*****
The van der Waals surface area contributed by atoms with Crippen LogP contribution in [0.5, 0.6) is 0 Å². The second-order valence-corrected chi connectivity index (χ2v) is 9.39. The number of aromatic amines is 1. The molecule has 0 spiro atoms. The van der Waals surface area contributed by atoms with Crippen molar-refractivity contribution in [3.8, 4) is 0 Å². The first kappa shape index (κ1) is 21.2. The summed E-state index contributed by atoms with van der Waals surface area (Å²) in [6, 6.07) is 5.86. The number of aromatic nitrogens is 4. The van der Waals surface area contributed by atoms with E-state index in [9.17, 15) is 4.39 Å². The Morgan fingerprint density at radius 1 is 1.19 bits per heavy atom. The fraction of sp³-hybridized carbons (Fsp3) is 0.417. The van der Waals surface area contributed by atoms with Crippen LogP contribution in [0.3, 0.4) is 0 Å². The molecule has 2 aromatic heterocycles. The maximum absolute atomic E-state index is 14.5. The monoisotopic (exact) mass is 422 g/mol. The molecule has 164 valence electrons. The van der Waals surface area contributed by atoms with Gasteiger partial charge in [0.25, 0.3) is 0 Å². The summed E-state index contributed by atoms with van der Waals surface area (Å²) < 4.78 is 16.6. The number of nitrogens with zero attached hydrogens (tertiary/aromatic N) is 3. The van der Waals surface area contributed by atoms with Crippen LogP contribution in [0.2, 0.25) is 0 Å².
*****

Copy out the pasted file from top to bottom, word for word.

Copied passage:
The van der Waals surface area contributed by atoms with Crippen LogP contribution in [0.5, 0.6) is 0 Å². The second-order valence-corrected chi connectivity index (χ2v) is 9.39. The number of aromatic amines is 1. The molecule has 0 spiro atoms. The van der Waals surface area contributed by atoms with Crippen molar-refractivity contribution in [3.8, 4) is 0 Å². The first kappa shape index (κ1) is 21.2. The summed E-state index contributed by atoms with van der Waals surface area (Å²) in [6, 6.07) is 5.86. The number of aromatic nitrogens is 4. The van der Waals surface area contributed by atoms with E-state index in [9.17, 15) is 4.39 Å². The Morgan fingerprint density at radius 1 is 1.19 bits per heavy atom. The fraction of sp³-hybridized carbons (Fsp3) is 0.417. The van der Waals surface area contributed by atoms with Crippen LogP contribution in [0.3, 0.4) is 0 Å². The molecule has 2 aromatic heterocycles. The maximum absolute atomic E-state index is 14.5. The monoisotopic (exact) mass is 422 g/mol. The molecule has 164 valence electrons. The van der Waals surface area contributed by atoms with Gasteiger partial charge in [0.25, 0.3) is 0 Å². The summed E-state index contributed by atoms with van der Waals surface area (Å²) < 4.78 is 16.6. The number of nitrogens with zero attached hydrogens (tertiary/aromatic N) is 3. The van der Waals surface area contributed by atoms with Crippen LogP contribution in [0.2, 0.25) is 0 Å².